regards willy
Name: patsy h
1/10/2009
Seamus,

nice to see you are looking forward to the mullet and flounder run . The mullet especially are  excellent fighters, so please do keep a lookout and let us all know immediately when they arrive. I'm getting my mullet gear ready now, thanking you in anticipation, patsy :-)
Name: willy darragh
1/10/2009
i havent been to uni but ive just been taught how to use copy and paste watch this space! more to follow lol.
Name: Barry Gallagher
1/10/2009
Its good to see the guest book been used,
But come on willie have you been to Oxford or something to learn all these big words?
Have you become a Dr or a Pro please do tell
Name: willy darragh
1/10/2009
tut tut seamus you havent bee paying attention in class their not diadromous but anadromous see me after school lol
Name: Patsy h
1/10/2009
And Seamus, they will meet the catadromous fish on route to the sargasso sea .
Name: Mick O Kane
1/10/2009
if we were as good at catching the things as we are at getting all these names for them we would be going well!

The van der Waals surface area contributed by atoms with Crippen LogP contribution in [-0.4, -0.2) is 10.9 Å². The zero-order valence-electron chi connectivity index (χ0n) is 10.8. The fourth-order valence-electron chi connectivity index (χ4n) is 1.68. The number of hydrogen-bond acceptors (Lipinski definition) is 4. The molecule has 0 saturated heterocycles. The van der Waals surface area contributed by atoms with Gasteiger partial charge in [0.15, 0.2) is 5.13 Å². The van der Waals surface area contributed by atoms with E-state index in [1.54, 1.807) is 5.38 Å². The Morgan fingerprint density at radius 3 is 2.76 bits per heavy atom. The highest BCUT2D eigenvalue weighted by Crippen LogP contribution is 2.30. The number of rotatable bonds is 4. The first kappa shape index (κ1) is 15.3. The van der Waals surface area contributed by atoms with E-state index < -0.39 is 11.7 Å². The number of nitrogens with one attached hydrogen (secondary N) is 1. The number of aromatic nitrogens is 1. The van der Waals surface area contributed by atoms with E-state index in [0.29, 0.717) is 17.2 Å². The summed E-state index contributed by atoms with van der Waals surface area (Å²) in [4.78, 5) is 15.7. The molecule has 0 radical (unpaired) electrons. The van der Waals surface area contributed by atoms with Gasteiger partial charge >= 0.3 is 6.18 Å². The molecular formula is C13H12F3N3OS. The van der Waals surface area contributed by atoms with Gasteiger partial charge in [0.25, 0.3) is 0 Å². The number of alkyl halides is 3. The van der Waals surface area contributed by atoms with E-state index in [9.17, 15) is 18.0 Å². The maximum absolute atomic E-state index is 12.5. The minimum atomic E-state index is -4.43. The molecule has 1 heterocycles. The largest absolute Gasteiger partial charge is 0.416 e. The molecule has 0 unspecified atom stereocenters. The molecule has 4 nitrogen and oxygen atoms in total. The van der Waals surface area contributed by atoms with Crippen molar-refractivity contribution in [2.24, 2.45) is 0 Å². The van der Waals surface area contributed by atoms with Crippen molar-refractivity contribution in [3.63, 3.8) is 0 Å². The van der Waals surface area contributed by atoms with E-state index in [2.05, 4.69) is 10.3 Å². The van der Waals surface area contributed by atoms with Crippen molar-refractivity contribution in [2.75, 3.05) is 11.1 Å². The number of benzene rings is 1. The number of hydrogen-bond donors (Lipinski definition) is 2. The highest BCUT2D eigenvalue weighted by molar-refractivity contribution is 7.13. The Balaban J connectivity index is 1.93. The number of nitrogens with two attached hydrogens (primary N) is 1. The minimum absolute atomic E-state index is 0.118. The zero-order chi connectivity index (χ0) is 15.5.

Name: Seamus Donnelly
1/10/2009
i think we'll be getting a bit of water tonight or tomorrow morning.
hopefully this will bring some diadromous fish into the river... Greek (DIA) means between
Moyola Webcam
View Webcam
 
Catch Reports
Sunday, Sept 27:
At last the 2010 season has started... send your catch reports to info@moyolaangling.com
Fly of the Month
The Bann Special
Share your memories
What is angling without the stories? Take a cast back in time here...
Salmon on the net??
Latest Gallery
Have Your Say
Latest Comment: The Gerard Mclarnon Memorial Cup is our last competition of the season...
Sign our guestbook!